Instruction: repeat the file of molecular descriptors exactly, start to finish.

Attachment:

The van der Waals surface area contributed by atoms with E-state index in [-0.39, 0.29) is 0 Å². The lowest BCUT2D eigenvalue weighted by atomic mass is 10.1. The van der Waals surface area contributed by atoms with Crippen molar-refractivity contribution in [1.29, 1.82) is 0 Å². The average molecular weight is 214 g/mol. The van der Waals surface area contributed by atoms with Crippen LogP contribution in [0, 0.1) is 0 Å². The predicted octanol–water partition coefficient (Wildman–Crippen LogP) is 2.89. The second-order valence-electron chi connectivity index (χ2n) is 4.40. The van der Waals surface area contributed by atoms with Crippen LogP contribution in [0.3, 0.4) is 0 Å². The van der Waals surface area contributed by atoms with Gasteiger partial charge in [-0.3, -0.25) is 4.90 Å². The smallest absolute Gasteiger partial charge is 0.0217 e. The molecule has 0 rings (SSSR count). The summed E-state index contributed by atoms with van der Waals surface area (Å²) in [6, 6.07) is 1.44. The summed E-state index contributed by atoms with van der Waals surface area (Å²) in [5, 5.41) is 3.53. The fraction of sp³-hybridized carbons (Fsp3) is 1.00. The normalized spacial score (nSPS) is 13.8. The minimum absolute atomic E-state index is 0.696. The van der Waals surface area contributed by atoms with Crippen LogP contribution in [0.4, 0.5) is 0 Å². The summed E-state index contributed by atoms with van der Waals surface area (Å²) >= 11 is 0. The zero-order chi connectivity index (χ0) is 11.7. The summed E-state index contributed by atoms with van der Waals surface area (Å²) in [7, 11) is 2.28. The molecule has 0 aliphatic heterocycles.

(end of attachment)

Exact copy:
The van der Waals surface area contributed by atoms with E-state index in [-0.39, 0.29) is 0 Å². The lowest BCUT2D eigenvalue weighted by atomic mass is 10.1. The van der Waals surface area contributed by atoms with Crippen molar-refractivity contribution in [1.29, 1.82) is 0 Å². The average molecular weight is 214 g/mol. The van der Waals surface area contributed by atoms with Crippen LogP contribution in [0, 0.1) is 0 Å². The predicted octanol–water partition coefficient (Wildman–Crippen LogP) is 2.89. The second-order valence-electron chi connectivity index (χ2n) is 4.40. The van der Waals surface area contributed by atoms with Crippen LogP contribution in [0.3, 0.4) is 0 Å². The van der Waals surface area contributed by atoms with Gasteiger partial charge in [-0.3, -0.25) is 4.90 Å². The smallest absolute Gasteiger partial charge is 0.0217 e. The molecule has 0 rings (SSSR count). The summed E-state index contributed by atoms with van der Waals surface area (Å²) in [6, 6.07) is 1.44. The summed E-state index contributed by atoms with van der Waals surface area (Å²) in [5, 5.41) is 3.53. The fraction of sp³-hybridized carbons (Fsp3) is 1.00. The normalized spacial score (nSPS) is 13.8. The minimum absolute atomic E-state index is 0.696. The van der Waals surface area contributed by atoms with Crippen LogP contribution in [0.4, 0.5) is 0 Å². The summed E-state index contributed by atoms with van der Waals surface area (Å²) >= 11 is 0. The zero-order chi connectivity index (χ0) is 11.7. The summed E-state index contributed by atoms with van der Waals surface area (Å²) in [7, 11) is 2.28. The molecule has 0 aliphatic heterocycles.